SB: I am not an actress, the thought of having to read 36 page material in front of an audience was quite intimidating. Also, since at that time we had almost no money, we had to be very efficient with the time we spend in the recording studio (renting a recording studio can be $50 – $150 per hour). So I asked Sturgis to help me to prepare. Sturgis started with me just reading the text and pondering over each paragraph, making the material visceral. As I got more comfortable with words I was able to focus on the deeper meaning of the text and characterizations. Slowly, the character of the narrator started to emerge (and her manic, urgent need to tell this story). Sturgis helped me to discover the other characters as well. There are no short-cuts for going from an animator to an actor (or at least to trying to be an actor). Even if you have a gift, it’s nearly impossible to become a good actor in just a few weeks of training.
We rehearsed for seven weeks, five hours a day. And each day I did the best I could. It was nerve wracking  and full of self-doubt — there were three times when I broke down and nearly gave up. But Sturgis kept his calm (he has seen it all in theater) and I felt the story was too important to give it up, so we continued on. At the end of the rehearsal period we had a reading for 30 people to see if the material works. Based on their feedback I made cuts, adjustments, and changes to the script.
BD: Then you recorded the voice-over track, which is 90 minutes?
SB: We went to the sound recording studio well prepared and did recording in 10 hours. The recorded track was exactly 90 minutes. We used it as a blueprint for the visual part of the film. And once we got neared the production end, started to look into making cuts. In the end, I feel we still may not have had enough breathing room, but I think my next film will have nothing but breathing room to compensate for the lack of it in Rocks
BD: But when it came to storyboarding you only did it in spurts to maintain the improvisational aspect?
SB: With my personal work I prefer not to work from storyboards because being a director, producer and animator in one person  I don’t have to communicate my idea to anyone else, I can keep the feeling of the story, the story arc and structure in my head. Also, storyboards are kind of inflexible, once you finish making them you have to stick to them.  Since animation takes such a long time you become a slave to a storyboard that was created four years ago while as an artist and storyteller you change, you have new ideas. So I thought why not allow new ideas to come into the narrative, rather than having to stick to the ideas from four years before? We had the recorded voice-over, it was the story’s blueprint / structure and so I was able to experiment and improvise with visuals, go wild without losing the attention of an audience. I do love improvisation, I love when I find an object in my studio or kitchen (look, a tea sample’s tiny glass jar!) and instantly incorporate it in a project. It makes me feel creative on an every day basis.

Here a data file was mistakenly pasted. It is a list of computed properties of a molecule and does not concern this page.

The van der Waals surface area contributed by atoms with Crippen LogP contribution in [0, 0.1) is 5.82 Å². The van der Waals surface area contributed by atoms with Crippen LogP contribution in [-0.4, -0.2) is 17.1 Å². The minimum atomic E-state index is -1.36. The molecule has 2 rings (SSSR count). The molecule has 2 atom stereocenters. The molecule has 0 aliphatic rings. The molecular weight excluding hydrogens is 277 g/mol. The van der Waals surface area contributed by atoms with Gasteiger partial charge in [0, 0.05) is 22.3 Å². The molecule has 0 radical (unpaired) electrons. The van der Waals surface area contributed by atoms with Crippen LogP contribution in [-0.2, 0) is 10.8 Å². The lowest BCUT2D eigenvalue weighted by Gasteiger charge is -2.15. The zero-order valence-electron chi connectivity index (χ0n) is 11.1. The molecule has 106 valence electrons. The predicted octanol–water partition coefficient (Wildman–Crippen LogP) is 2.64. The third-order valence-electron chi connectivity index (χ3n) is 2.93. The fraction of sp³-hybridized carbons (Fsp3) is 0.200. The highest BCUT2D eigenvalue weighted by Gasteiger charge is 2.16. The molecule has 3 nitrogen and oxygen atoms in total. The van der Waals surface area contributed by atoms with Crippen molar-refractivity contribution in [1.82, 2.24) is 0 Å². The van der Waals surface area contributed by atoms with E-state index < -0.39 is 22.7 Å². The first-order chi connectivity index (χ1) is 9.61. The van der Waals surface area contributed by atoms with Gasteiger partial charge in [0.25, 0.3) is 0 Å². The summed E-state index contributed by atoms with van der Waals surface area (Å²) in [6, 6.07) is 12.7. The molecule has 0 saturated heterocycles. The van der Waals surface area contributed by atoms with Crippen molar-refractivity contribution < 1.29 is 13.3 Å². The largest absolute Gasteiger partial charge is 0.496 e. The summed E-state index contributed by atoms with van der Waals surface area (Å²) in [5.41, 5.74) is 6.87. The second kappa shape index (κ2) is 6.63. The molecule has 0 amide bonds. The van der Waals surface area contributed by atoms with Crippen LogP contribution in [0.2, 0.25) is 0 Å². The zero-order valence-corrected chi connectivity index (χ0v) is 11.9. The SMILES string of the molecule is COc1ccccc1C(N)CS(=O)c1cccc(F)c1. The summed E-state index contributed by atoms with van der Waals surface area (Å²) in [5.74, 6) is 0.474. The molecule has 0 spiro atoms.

BD: Talk about the 2D on 3D look: hand-drawn characters placed on top of photographs of 3D sets that were hand-crafted.
SB: A few years ago an Italian fashion designer Aspesi saw some of my films, liked them and asked if I could do papier-mâché  sculptures for his store. I don’t know how he got the wacky / genius idea that a 2D animator could do stuff like that. Of course, I had never done anything like this before but I like to be dared so I said yes. He flew me to Milan and I made about 30 sculptures for him, all  pretty big (about my size and  I am not small) and loved every moment of making them. It unleashed the part of creativity that I didn’t know I had. I loved the crazy imagination it required and the three-dimensional aspect of it. It was also the time when I was obsessed with photo cameras, lenses and taking pictures of everything I put my eyes on.
So towards the end of this three-dimensional adventure I thought how could I bring these two new for me art forms that I love so much — sculpture and photography — together into my animation work. It took some figuring out as it required new skills and knowledge I didn’t have, like lighting, stop-motion. But in the end it was very simple: I made large papier-mâché sets (they are large because my papier-mâché has wrinkles and those wrinkles / texture give away the scale of objects if they are small), Sturgis did the lighting (his theater expertise for animation projects extends far beyond directing voice-over, he is also great lighting designer, carpenter and stop motion animator) and I took pictures of the sets with digital camera (Nikon 80, to be exact, with variety of lenses). For stop-motion zooms and pans to make the moves smooth we used a special stop-motion reel that was lent to the project by Jimmy Picker. I had a lot of stop-motion advise and help from my stop-motion friends. After taking pictures I selected the best, printed them out for reference and did quick layouts on top. After that I animated everything traditionally, on paper. I love how the texture of paper looks (it also matches textures of papier-mâché) and I love the tactile process.